The peace negotiations between the government (GPH) and National Democratic Front of the Philippines (NDFP) resumed last year in an upbeat mood with both sides agreeing to fast track the process. A year later, the talks has lost its steam and is proving to be a difficult and protracted one with a probability of meeting the same fate as in previous negotiations. Even as both the GPH panel led by Silvestre Bello and the NDFP panel led by Fidel V. Agcaoili try to save the process through continuing back-channel talks the realities on the ground – such as military intransigence and President Duterte’s poor grasp of the peace process, on one hand, and the NPA holding its ground to resist AFP operations, on the other – far outweigh efforts to keep the talks going.
We, the Catholic Bishops of the Philippines, wish to enjoin your assistance and collaboration. We all cry from our hearts: War in Marawi, never again! War in Marawi, no more!
Since Duterte declared martial law throughout Mindanao on May 23, there have been reports of discrimination against Muslims. ID requirements for Muslims should be rejected outright.
We in Konsyensya Dabaw are disturbed by the series of messages from the President that promote militarism and put civilians at risk.
The first year of the Duterte administration has been a virtual tug-of-war between those pursuing genuine and thorough-going reforms and those defending the status quo. However, it seems that in Duterte’s first year, the Right–the militarists, the imperialists’ lackeys and the neoliberals– had pulled the rope farther to their side. Essentially, while the Duterte administration has initiated some pro-people programs and policies, yet, over-all it is the same mainly pro-imperialists, neoliberal, anti-poor and repressive policies pushed by the pro-US, militarists and neoliberals in the Duterte cabinet that are dominant.
Beyond the issue of lipstick donations, a critical inquiry on “for whom and for what” our efforts are would always be a sensible question for donors and volunteers. Are we extending support to alleviate the suffering of our fellow human beings, or do our efforts only reinforce the existing social order that oppresses the majority, including and especially women?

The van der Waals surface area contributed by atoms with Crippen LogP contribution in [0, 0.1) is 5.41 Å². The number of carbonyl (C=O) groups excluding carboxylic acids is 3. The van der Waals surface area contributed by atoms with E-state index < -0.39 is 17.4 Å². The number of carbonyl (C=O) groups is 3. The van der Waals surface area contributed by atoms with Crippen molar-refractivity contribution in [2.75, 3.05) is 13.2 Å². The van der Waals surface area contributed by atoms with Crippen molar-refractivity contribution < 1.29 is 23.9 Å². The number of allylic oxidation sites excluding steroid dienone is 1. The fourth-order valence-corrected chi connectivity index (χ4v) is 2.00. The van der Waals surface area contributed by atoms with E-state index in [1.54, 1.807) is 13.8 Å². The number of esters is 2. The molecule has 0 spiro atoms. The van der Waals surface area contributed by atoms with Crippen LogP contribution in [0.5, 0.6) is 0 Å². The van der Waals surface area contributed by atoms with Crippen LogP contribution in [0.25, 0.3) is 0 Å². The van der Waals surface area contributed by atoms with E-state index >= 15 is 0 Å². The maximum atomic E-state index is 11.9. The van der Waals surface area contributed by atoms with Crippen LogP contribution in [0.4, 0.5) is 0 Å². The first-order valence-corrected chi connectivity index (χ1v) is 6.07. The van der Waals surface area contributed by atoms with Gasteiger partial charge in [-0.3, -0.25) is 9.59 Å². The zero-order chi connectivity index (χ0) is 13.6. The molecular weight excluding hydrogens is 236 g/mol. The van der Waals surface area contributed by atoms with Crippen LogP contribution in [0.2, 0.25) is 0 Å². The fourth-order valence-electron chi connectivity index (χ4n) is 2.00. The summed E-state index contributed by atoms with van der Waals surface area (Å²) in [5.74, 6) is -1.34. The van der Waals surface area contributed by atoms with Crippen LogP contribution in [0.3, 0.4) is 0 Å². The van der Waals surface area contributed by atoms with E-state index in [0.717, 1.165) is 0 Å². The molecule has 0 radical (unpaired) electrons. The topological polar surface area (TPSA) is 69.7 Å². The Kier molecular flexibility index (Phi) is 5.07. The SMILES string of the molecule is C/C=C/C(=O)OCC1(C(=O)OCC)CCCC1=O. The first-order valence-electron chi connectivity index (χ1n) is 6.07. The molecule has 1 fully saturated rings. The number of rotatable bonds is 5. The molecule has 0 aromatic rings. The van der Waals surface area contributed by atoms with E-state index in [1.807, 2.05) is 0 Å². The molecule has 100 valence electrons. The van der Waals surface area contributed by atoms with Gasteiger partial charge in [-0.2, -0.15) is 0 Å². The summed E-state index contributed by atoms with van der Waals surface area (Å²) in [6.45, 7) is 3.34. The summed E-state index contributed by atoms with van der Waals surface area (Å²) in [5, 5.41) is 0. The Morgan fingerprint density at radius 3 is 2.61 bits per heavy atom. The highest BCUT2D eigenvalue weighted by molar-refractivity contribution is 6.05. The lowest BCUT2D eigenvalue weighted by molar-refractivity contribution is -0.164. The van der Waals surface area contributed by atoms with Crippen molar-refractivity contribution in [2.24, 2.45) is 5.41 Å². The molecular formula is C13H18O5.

There is a grave humanitarian crisis in Mindanao. The mission notes a total of 325,294 IDPs in Mindanao, a big portion of which are in home-based and evacuation-center based in Lanao del Sur, and a smaller portion in Maguindanao and Davao del Sur.
The active involvement of citizens in creating a nurturing society steeped in justice depends on the truth. That is the service to which media is called. That is why we have schools and colleges and universities. That is why teaching is a noble profession. That is why books and magazines, journals and articles are published.
It must be clear by now: Whether you’re in Marawi, Mindanao or Manila, we’re all unsafe from martial law’s effects on our basic rights. And nowhere is this more obvious than the internet and the basic rights we enjoy online and offline.
Approximately 26 million children trooped to major public and some private schools during the opening of classes today nationwide. But the annual event did not hog the headlines as it would normally do. This, as the country was gripped with the attack by a lone gunman at the elite Resorts World Manila last dawn Friday. Foremost in the minds of the many was the question whether the attack was a terrorist assault grave enough to precipitate a martial law declaration nationwide, and graver still, that it would impede the school opening today.